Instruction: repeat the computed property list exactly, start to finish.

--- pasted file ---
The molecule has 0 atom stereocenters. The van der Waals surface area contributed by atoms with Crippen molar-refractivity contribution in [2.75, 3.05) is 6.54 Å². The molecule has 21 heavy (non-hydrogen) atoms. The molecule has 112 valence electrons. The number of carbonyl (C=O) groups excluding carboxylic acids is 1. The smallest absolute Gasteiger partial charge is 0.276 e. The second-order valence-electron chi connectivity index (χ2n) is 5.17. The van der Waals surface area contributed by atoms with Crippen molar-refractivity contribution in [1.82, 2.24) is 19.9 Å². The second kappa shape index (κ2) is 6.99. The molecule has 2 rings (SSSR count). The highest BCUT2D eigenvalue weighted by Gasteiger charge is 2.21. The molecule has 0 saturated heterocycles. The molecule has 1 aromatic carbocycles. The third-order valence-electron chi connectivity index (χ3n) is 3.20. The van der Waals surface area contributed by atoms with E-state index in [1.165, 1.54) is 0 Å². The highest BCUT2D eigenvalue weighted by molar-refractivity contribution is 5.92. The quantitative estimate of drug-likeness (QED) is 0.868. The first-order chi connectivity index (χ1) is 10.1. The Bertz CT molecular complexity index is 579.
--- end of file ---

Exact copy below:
The molecule has 0 atom stereocenters. The van der Waals surface area contributed by atoms with Crippen molar-refractivity contribution in [2.75, 3.05) is 6.54 Å². The molecule has 21 heavy (non-hydrogen) atoms. The molecule has 112 valence electrons. The number of carbonyl (C=O) groups excluding carboxylic acids is 1. The smallest absolute Gasteiger partial charge is 0.276 e. The second-order valence-electron chi connectivity index (χ2n) is 5.17. The van der Waals surface area contributed by atoms with Crippen molar-refractivity contribution in [1.82, 2.24) is 19.9 Å². The second kappa shape index (κ2) is 6.99. The molecule has 2 rings (SSSR count). The highest BCUT2D eigenvalue weighted by Gasteiger charge is 2.21. The molecule has 0 saturated heterocycles. The molecule has 1 aromatic carbocycles. The third-order valence-electron chi connectivity index (χ3n) is 3.20. The van der Waals surface area contributed by atoms with E-state index in [1.165, 1.54) is 0 Å². The highest BCUT2D eigenvalue weighted by molar-refractivity contribution is 5.92. The quantitative estimate of drug-likeness (QED) is 0.868. The first-order chi connectivity index (χ1) is 10.1. The Bertz CT molecular complexity index is 579.